Had a discussion with a colleague on the following sentence today:

By default situation A will happen, unless you choose to activate option B.

I have set the comma as indicated above, but my colleague is convince the comma should be after the "unless".

As a non-native speaker I don't feel I have the authority to overrule my colleague but my gut says the comma should be as indicated above. Can someone help me? Thanks.


The normal usage dictates no comma at all:

By default, situation A will happen unless you choose to activate option B

(the comma after "default" is there because "by default" is an adverbial phrase, and these require a comma if they start a sentence)

Anyway, "unless" here is a dependant word, and as such does not use a comma.

However, in case of a long sentence, you may use a comma to break the sentence into more manageable chunks for easier comprehension:

By default, situation A [, including things D, E and F, as well as potential danger G,] will happen, unless you choose to activate option B [, which will disable things D and F and protect you from G].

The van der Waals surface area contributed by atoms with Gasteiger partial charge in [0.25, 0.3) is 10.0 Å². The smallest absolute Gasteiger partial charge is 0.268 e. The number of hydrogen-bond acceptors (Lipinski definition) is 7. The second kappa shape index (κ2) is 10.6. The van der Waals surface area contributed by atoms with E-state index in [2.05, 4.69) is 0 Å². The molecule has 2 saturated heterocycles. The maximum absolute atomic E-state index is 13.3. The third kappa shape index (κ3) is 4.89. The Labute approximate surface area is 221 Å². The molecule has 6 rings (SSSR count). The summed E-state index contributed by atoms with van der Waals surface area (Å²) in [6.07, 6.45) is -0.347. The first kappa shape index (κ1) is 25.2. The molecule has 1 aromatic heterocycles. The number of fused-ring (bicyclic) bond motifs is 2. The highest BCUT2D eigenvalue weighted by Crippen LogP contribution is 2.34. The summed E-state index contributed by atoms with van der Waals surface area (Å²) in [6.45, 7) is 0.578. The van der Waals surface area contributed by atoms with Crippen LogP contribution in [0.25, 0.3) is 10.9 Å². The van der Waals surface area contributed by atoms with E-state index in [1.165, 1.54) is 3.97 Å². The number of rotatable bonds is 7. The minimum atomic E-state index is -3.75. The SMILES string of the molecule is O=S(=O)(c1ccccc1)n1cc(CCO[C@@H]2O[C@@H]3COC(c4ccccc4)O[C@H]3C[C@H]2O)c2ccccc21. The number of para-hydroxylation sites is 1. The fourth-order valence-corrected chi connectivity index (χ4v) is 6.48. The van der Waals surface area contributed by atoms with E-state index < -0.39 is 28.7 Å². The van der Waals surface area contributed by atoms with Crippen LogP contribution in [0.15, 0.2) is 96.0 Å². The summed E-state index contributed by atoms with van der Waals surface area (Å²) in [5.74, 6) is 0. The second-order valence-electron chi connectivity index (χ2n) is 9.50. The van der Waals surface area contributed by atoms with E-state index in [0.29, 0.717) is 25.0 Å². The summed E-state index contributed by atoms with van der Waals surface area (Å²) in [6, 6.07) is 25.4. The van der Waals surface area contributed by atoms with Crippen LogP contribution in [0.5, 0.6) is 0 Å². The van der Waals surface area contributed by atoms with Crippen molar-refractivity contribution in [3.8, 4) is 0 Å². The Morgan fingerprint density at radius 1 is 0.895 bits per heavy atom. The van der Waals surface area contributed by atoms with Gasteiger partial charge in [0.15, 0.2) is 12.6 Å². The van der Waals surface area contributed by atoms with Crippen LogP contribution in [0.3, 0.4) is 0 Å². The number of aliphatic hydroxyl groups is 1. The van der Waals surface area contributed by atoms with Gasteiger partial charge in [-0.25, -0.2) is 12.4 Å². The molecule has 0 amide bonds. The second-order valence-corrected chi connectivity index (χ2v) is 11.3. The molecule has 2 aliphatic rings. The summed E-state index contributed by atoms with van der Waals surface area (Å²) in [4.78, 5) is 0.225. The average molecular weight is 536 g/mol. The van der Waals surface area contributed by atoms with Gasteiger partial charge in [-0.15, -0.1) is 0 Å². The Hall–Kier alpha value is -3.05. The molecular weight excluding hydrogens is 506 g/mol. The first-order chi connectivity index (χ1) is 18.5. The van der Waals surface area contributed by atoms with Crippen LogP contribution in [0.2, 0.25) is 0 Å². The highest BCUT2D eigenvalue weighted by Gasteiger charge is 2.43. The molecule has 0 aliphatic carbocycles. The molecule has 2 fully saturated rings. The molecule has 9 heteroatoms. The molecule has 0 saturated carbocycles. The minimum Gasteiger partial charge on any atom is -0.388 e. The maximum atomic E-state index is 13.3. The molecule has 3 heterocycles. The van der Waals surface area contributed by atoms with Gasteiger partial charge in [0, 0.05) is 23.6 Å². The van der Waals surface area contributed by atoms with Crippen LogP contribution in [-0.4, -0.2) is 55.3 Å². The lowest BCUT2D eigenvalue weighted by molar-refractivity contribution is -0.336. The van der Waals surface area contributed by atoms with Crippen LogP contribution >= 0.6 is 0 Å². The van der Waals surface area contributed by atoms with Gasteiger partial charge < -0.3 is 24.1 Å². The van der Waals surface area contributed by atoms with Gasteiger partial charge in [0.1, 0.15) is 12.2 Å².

• Hm, would love to see a source for the comma after "default". To me that seems weird. The example is significantly shortened. The original sentence is quite long which is why I'd prefer to insert a comma. Is it wrong to insert a comma, or is it simply optional? (and if it is optional: were do I insert it?)
    – nanos
    Feb 3 '17 at 15:13
  • @nanos "by default" is an adverbial phrase and requires a comma if it is in the beginning of the sentence. For the other thing, I am not 100% sure, but I have seen suggestions to use a comma to break up a long sentence. In that case, it is definitely used before the "unless". I will try to find more information on this. Feb 3 '17 at 15:28
  • 1
    @nanos I have expanded the answer; turns out you can indeed insert an optional comma before "unless" to make it easier to read. Feb 3 '17 at 17:35

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